We Review: SHOUTYKID – How Harry Riddles Got Nearly Almost Famous

shoutykid

 

 

shoutykid

 

In our house, no matter what time of day, you can usually find someone in our house reading a book. We have hundreds of them stacked across dozens of bookcases and shelves throughout the house, and we still don’t have room for them all.

Shopping for us doesn’t mean impulsive buys for shoes, handbags, or new outfits. Instead, walking past a bookshop usually results in us popping in quickly and more times than not, leaving with a book or five. Reading is such a big deal to all of us that there’s no possible way to choose the biggest bookworm – in fact, even the ones who aren’t as keen on reading still love it!

Eddie and Sid are fans of Diary of a Wimpy Kid, Tom Gates and Big Nate books, all of which tell stories from the point of view of the character. A new favourite is the SHOUTYKID series. While reminding us of the much loved journal-entry books, it is completely different. Instead of being told through journal entries, the story is told through letters, emails and text messages. It’s something we’d not seen before, but this modern twist is incredibly appealing.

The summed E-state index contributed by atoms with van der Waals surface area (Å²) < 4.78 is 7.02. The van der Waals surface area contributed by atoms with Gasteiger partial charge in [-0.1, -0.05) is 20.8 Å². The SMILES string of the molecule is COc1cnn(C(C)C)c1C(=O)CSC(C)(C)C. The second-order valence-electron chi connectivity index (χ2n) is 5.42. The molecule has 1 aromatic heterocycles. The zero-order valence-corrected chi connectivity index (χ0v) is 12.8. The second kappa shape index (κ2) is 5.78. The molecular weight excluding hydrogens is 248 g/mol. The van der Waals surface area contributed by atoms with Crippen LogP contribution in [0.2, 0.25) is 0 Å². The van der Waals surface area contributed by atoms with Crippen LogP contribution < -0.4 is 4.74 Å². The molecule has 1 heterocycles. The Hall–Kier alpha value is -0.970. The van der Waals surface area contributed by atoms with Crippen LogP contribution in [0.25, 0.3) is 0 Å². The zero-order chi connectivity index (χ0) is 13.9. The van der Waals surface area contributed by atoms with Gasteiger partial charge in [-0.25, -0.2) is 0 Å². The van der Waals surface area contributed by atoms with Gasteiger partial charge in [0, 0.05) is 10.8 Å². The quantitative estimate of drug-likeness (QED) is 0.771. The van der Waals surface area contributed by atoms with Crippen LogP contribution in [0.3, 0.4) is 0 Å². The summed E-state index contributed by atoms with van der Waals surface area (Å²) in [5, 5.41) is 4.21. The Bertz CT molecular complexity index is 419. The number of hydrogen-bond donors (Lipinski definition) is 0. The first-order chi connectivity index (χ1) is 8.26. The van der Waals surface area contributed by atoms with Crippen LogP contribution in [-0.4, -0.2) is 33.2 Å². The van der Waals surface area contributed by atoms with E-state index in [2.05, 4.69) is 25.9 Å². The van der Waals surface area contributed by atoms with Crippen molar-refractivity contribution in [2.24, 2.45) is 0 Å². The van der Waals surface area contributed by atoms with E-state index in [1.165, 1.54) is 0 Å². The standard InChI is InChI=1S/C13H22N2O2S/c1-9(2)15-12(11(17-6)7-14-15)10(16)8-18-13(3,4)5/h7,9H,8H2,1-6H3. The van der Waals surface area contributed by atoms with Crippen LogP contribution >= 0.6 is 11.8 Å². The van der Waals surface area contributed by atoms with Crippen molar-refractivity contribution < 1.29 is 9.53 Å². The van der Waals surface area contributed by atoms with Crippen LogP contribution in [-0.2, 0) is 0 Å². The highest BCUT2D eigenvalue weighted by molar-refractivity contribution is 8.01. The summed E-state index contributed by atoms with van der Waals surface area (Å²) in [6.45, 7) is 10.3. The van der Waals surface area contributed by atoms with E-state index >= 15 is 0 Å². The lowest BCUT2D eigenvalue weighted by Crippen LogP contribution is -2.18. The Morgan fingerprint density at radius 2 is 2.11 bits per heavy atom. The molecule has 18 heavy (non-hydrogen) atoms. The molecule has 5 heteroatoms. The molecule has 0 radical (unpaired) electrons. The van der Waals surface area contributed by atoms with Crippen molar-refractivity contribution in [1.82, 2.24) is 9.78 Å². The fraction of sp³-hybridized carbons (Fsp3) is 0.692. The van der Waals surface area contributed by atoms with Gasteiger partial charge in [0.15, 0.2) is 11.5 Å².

Of course, it’s not as easy as that. The guitar player is at risk of getting expelled and his dad wants to take his family on a two-year sailing trip. The idea of swimming with dolphins is incredible, but not when Harry Riddles is almost-but-not-quite a rock star.

Simon Mayle’s series, published by Harper Collins, are fun books that will have even the most reluctant of readers laughing. The unique style makes it different but in a way that kids will love – ours certainly did! It’s a perfect summer read to beat boredom.

You can buy How Harry Riddles Got Nearly Almost Famous (RRP: £6.99) and other SHOUTYKID books from Amazon here. Alternatively, view other retailers on the Harper Collins website.

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